Lincoln in the Bardo by George Saunders
“Vain, weak, puerile, hypocritical, without manners, without social grace…” As America's literary voices steel themselves to document the shockwaves of Donald Trump's improbable ascendancy, Saunders makes his long-form debut with a vivid account of a day in the life of a leader of less questionable stature. However, the text book references that form, in part, the novel’s audacious construction, reveal a president not entirely as conscientious as history would have you believe.
A dizzying chronicle of the unexpected death of Lincoln's young son Willie, Saunders inverts traditional musings on mortality. Take life seriously he insists, and death, perhaps less so. Lincoln in the Bardo is deeply moving and very, very funny. The narrative is fleshed out by the disembodied voices of those who shepherd Willie through the 'bardo' (an intermediate state between this life and the next) and keep solemn watch over his grieving father. Those voices – a deeply characterised array of madcap provocateurs and wry commentators – fire a story (ostensibly) about death into uproarious life.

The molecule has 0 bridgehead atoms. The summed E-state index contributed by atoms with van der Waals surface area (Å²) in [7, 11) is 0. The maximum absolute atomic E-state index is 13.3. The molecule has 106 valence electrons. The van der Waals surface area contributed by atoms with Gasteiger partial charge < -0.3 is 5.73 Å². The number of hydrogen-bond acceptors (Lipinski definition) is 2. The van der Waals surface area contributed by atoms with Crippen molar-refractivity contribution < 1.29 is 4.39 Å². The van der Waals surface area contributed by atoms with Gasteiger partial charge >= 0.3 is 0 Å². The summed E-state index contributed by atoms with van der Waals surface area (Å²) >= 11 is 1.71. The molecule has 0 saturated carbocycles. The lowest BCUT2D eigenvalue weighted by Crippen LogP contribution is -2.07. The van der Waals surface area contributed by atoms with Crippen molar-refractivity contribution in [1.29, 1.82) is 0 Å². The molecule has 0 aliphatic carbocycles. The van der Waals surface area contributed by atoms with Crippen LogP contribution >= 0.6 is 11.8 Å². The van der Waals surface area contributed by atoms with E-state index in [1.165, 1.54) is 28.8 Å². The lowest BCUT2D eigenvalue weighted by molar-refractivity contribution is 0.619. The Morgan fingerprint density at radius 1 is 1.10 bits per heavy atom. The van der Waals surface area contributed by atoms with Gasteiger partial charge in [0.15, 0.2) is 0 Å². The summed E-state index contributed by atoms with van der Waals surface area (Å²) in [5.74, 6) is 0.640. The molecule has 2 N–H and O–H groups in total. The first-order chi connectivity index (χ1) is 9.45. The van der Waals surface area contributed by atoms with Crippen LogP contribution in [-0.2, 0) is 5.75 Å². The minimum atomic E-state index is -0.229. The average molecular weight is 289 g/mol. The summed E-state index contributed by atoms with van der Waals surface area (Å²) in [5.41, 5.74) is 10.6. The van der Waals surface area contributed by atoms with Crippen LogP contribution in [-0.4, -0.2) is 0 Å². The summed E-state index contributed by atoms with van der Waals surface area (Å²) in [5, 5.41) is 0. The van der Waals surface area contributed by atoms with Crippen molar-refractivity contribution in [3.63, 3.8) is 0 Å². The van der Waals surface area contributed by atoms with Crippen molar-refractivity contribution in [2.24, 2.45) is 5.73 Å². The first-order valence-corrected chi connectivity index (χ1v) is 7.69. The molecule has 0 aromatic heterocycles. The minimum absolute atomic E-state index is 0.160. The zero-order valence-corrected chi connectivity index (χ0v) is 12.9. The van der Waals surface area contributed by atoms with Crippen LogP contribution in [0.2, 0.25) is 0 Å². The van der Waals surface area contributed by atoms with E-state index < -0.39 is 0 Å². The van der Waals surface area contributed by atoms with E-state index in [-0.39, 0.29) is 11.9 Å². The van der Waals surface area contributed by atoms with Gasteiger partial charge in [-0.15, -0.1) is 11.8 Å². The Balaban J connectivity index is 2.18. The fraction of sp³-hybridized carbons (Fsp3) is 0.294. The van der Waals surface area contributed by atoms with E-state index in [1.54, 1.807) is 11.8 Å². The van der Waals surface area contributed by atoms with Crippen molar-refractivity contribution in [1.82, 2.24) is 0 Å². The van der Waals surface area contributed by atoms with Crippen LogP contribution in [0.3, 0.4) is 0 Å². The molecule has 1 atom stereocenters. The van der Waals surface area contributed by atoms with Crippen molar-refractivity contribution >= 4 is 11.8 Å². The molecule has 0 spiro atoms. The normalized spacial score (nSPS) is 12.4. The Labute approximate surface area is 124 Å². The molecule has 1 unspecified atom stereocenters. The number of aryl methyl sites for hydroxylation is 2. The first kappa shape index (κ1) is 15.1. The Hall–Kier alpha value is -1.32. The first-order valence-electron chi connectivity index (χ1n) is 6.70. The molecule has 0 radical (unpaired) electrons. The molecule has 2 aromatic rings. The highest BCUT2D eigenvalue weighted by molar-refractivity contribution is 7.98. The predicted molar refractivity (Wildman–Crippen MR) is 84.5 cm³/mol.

The darkly comic pairing of Roger Bevins III and Hans Volmann, who track events with wry detachment, and the Reverend Everley Thomas (who inadvertently discovers the true nature of their plight and that his actions in “that previous realm” will have unexpected consequences), lead a deftly drawn supporting cast. Throughout, Saunders’ elegant, forceful prose elevates his surreal tragedy. It is a unique and uncommonly powerful re-staging of across-the-great-divide norms.